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Home > Audio, Podcast, Show > All a-Twitter

All a-Twitter

April 5th, 2009

Do you Twitter?

Career Opportunities podcast logoAll a-Twitter
By Douglas E. Welch

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All the world seems to be a-twitter about Twitter these days. (http://twitter.com) The mainstream press has discovered Twitter and it is leading to an explosion of new users, and new uses. I had been mulling over a column on Twitter for a while, but a question from a Career Opportunities listener moved me to action, because Twitter can be one way to build your career, especially during this economic downturn.

Twitter is a service which has been described as “micro-blogging” and a public form of instant messaging. Instead of speaking to just one other person, your messages go out to the world at large. Other Twitter users can then decide to “follow” you — meaning that they find what you say interesting and want to see each message you post.

Twitter ties in perfectly with the concept of “visibility” that I have written and spoken on in the past. (See A Year of Visibilitycolumn – audiovideo) This important way of building your career is designed around letting others know what you do and how well you do it. Posting 140 character updates on Twitter might seem a difficult way of spreading the word, except for the fact that these updates are quickly absorbed by your followers and others that stumble across your “tweets.” These small messages aggregate to paint a more complete picture of who you are and what you do.

One question I get almost every time I talk about Twitter is, “Is it useful?” In some ways, that is a very personal decision that each person needs to make for themselves. For me, though, I have booked billable hours based on Twitter conversations, so I definitely see value to be had there. There are other, less tangible benefits as well, such as raising your profile, engaging in enlightening and useful conversations, asking the advice and opinions of others and more.

At its most extreme, your Twitter message might even end up getting you a job. Your tweet about working on your latest (insert your own type of work here – iPhone application, new program, whatever) could lead to a conversation with someone who is interested in your work and might even need to hire you for a project or full-time job. Of course, direct and immediate results like this don’t happen every day, but your regular updates still have the power to educate, enlighten and entertain readers. Those are worthy goals, too. The fact is, you have no idea who might be reading your tweets or what benefit you might bring to them. You have no idea who your audience is, so your job is to put your information out there and let people find you.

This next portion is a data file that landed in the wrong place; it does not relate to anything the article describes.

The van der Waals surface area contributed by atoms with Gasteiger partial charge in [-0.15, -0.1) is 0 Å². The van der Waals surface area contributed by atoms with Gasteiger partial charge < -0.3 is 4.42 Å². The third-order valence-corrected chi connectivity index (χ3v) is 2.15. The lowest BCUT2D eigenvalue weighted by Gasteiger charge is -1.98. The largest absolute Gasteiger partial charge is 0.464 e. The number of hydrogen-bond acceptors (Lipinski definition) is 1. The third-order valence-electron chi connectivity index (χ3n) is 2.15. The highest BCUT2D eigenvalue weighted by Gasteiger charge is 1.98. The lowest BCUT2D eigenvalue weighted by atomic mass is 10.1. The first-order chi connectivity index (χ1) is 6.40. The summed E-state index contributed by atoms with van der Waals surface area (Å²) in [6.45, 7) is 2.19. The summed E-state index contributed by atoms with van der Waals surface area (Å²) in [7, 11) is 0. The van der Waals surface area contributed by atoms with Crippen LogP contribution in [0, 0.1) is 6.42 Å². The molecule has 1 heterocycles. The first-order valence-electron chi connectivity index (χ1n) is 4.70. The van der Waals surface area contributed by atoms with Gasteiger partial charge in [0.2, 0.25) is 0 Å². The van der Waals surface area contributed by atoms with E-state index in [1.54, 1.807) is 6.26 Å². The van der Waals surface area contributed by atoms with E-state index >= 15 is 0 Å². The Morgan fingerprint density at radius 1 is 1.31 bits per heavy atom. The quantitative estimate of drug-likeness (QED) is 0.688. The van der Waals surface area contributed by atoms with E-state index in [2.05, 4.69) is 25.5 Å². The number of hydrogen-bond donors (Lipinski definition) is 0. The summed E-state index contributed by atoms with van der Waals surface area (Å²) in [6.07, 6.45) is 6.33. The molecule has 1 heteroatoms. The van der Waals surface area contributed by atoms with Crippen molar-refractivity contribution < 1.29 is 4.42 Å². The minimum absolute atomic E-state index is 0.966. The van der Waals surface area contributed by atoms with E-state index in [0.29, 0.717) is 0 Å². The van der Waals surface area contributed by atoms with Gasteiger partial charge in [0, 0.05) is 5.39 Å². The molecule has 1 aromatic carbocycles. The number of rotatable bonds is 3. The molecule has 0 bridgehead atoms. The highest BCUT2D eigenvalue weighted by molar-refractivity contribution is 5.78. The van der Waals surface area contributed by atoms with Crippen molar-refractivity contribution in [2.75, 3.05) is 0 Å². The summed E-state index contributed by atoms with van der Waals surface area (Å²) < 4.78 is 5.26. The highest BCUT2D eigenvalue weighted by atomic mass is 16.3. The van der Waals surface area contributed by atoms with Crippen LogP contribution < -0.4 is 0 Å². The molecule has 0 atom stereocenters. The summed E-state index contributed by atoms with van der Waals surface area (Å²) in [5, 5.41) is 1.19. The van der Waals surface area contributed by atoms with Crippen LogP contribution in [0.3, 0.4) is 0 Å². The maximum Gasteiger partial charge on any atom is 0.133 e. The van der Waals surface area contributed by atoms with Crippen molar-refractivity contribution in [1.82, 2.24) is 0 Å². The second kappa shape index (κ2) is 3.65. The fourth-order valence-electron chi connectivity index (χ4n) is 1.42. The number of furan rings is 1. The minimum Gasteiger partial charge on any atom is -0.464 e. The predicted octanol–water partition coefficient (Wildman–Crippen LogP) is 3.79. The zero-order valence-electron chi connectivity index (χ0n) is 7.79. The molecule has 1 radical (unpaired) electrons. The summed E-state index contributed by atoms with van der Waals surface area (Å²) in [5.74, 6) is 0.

I often tell my writer wife, “scripts, novels, articles don’t sell themselves in a drawer.” Your work has to be sent out to those that might purchase it. The same rule applies to Twitter and other forms of social networking. With each message, you are making your work visible to those who might be in a position to buy — or hire — you.

Of course, the everyday benefits of Twitter can be even more subtle. Your tweets allow readers to build up a deeper understanding of who you are, what you do and what you find interesting. People only need to follow me for a few days before they learn that I LOVE coffee, geek out on wine and food and run several groups here in Los Angeles. This isn’t because I am shouting these messages out, but rather because I mention them in my daily tweeting. We are in a world of global opportunities today and Twitter provides one method of cultivating these opportunities no matter where you — or your followers — are geographically located. I have Twitter conversations with people all over the globe and I find that simply amazing. It brings me a better understanding of the world.

Twitter, and other social networking services, provide many important functions. It raises your visibility in the world. It allows you to present a well-rounded picture of yourself, showing all facets and not just one specialty. This helps to keep you from being pigeonholed as one thing or another. It introduces you to new people, new ideas and new worlds. While face-to-face meetings are both fun and useful, the ability to create long distance, loose connections with people all over the world is a wonderful new tool in building your career and your life. Once you engage in this activity, whether via Twitter or other service, I think you will find new doors opening up to new worlds you might never have imagined.



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